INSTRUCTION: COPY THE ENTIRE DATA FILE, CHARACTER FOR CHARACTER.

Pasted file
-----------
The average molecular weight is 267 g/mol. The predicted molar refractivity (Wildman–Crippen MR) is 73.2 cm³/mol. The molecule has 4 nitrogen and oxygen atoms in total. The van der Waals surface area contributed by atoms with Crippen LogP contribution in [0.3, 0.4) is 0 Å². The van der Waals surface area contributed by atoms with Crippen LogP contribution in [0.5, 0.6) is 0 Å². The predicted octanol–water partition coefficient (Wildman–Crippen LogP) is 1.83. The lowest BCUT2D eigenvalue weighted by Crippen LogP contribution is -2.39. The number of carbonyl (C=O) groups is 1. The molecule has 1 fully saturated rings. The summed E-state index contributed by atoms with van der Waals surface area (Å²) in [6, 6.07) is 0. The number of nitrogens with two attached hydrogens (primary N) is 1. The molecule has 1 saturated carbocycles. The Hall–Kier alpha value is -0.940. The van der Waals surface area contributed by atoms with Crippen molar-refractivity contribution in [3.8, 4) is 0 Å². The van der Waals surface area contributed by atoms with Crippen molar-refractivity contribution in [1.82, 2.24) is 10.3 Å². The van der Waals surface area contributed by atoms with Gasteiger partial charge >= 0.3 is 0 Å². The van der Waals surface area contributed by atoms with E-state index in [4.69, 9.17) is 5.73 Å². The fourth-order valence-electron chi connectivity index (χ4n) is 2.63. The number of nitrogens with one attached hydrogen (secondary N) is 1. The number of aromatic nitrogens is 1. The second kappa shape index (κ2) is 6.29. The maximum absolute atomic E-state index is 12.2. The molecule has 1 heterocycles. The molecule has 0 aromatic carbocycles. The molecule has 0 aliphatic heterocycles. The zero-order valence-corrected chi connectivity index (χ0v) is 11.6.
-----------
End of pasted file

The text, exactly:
The average molecular weight is 267 g/mol. The predicted molar refractivity (Wildman–Crippen MR) is 73.2 cm³/mol. The molecule has 4 nitrogen and oxygen atoms in total. The van der Waals surface area contributed by atoms with Crippen LogP contribution in [0.3, 0.4) is 0 Å². The van der Waals surface area contributed by atoms with Crippen LogP contribution in [0.5, 0.6) is 0 Å². The predicted octanol–water partition coefficient (Wildman–Crippen LogP) is 1.83. The lowest BCUT2D eigenvalue weighted by Crippen LogP contribution is -2.39. The number of carbonyl (C=O) groups is 1. The molecule has 1 fully saturated rings. The summed E-state index contributed by atoms with van der Waals surface area (Å²) in [6, 6.07) is 0. The number of nitrogens with two attached hydrogens (primary N) is 1. The molecule has 1 saturated carbocycles. The Hall–Kier alpha value is -0.940. The van der Waals surface area contributed by atoms with Crippen molar-refractivity contribution in [3.8, 4) is 0 Å². The van der Waals surface area contributed by atoms with Crippen molar-refractivity contribution in [1.82, 2.24) is 10.3 Å². The van der Waals surface area contributed by atoms with Gasteiger partial charge >= 0.3 is 0 Å². The van der Waals surface area contributed by atoms with E-state index in [4.69, 9.17) is 5.73 Å². The fourth-order valence-electron chi connectivity index (χ4n) is 2.63. The number of nitrogens with one attached hydrogen (secondary N) is 1. The number of aromatic nitrogens is 1. The second kappa shape index (κ2) is 6.29. The maximum absolute atomic E-state index is 12.2. The molecule has 1 heterocycles. The molecule has 0 aromatic carbocycles. The molecule has 0 aliphatic heterocycles. The zero-order valence-corrected chi connectivity index (χ0v) is 11.6.